UN boss appeals for poverty reduction

SECRETARY General Ban Ki-moon opened a summit yesterday with a plea to the assembled presidents, prime ministers and kings to use their power to meet UN goals to help the world’s poorest by 2015.

Ten years after world leaders set the most ambitious goals ever to tackle global poverty, they are gathered again to spur action to meet the deadline, which the UN says will be difficult, if not impossible, in some cases.

General Assembly President Joseph Deiss opened the summit saying: “We must achieve the Millennium Development Goals. We want to achieve them. And we can achieve them.”

For centuries, the plight of the world’s poor had been ignored but with the turn of the new millennium, leaders pledged to begin tackling poverty, disease, ignorance and inequality.

They vowed to reduce extreme poverty by half, ensure that every child has a primary school education, halt and reverse the HIV/AIDS pandemic, reduce maternal mortality by three-quarters and child mortality by two-thirds. Goals additionally called for cutting by half the number of people without access to clean water and basic sanitation – all by 2015. They also set goals to promote equality for women, protect the environment, increase development aid and open the global trading and financial system.

“We brought new urgency to an age-old mission,” the secretary general told the assembled leaders. “And now, we have real results.”

But Ban called the advances “fragile” and declared “the clock is ticking, with much more to do”.

He urged the leaders to deliver the needed resources “above all by exercising political leadership”.

“Despite the obstacles, despite the scepticism, despite the fast-approaching deadline of 2015, the Millennium Development Goals are achievable,” the secretary general said.

More than 140 world leaders were expected at the summit on the Millennium Development Goals, which will be followed by the annual ministerial meeting of the General Assembly so leaders will be presenting positions, not only on global anti-poverty plans but also on global issues.

In advance of this week’s summit, diplomats from the 192 UN member states agreed on the document to be adopted by the leaders which spells out specific actions to accelerate implementation of each of the eight Millennium Development Goals (MDGs), in the next five years.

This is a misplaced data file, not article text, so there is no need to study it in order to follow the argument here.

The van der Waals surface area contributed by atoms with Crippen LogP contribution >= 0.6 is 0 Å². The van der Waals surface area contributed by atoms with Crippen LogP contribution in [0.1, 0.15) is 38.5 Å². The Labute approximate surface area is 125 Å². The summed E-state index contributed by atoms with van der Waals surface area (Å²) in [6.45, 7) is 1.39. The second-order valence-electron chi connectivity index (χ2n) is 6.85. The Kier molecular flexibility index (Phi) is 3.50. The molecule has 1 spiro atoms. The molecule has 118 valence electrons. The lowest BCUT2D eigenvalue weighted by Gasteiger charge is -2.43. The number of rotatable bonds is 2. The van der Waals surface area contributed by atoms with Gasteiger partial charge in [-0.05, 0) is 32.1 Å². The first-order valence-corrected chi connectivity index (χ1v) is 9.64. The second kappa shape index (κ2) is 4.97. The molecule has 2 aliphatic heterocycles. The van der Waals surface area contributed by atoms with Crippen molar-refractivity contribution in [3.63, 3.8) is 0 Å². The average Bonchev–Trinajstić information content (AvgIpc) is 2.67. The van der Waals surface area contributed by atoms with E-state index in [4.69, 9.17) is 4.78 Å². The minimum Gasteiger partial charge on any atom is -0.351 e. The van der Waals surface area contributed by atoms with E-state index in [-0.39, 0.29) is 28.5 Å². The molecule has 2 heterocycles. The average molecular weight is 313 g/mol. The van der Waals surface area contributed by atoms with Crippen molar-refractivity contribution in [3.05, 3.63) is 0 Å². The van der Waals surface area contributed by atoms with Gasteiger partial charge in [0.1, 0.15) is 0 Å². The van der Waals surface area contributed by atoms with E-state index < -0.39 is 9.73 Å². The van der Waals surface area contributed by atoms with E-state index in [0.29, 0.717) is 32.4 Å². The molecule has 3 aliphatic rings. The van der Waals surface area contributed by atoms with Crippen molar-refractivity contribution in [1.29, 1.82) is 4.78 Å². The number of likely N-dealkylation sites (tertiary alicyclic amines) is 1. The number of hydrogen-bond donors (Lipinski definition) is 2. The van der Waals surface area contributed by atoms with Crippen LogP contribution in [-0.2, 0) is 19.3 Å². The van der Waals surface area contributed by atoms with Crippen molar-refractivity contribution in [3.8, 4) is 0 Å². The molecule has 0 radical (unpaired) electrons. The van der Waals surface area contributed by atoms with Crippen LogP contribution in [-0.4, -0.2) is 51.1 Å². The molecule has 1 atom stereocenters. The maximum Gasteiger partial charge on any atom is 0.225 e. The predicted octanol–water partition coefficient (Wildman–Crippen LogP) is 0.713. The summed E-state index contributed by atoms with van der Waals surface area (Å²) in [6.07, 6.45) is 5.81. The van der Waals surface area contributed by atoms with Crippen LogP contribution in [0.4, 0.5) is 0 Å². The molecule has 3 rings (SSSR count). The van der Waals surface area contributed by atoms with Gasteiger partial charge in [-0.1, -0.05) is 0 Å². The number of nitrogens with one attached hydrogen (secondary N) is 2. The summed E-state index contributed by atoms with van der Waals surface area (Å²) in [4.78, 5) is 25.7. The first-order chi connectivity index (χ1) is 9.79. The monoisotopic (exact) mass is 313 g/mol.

It says the goals could be achieved “with renewed commitment, effective implementation, and intensified collective action by all member states and other relevant stakeholders at both domestic and international levels”.

Many recent reports show that the world’s poorest countries have made little progress in eradicating poverty. And in Africa, Asia and Latin America there has been a lack of progress in reducing mother and child deaths, providing clean water and sanitation, and promoting women’s equality.

Ban warned that “inequities are growing within and among countries”, a problem compounded by the global economic crisis.

“I know there [is] scepticism, but my role as secretary general is to fight against this scepticism and make this action plan deliver,” Ban said.

Amnesty International, which says world leaders have failed more than a billion of the world’s poorest people, were to unveil a Maternal Death Clock in Times Square in New York yesterday to count maternal deaths around the globe as world leaders met.

Maternal mortality remains unacceptably high and the clock will begin at 5,317,280, the number of women Amnesty says have died since the MDGs were adopted in September 2000. It predicted about 3,700 would die during the summit, which ends tomorrow.

On the plus side, the Overseas Development Institute, a British think tank, said Ghana outperformed all other countries in reducing hunger by nearly three- quarters, from 34% in 1990 to 9% in 2004. Vietnam reduced the proportion of people living on less than $1 a day from nearly 66% to 20% in just 14 years.

Ten African countries, including Ethiopia, Egypt, and post-conflict Angola, have halved their absolute poverty levels, Benin ranked in the top 10 in education improvements, and Angola and Niger significantly reduced child deaths.


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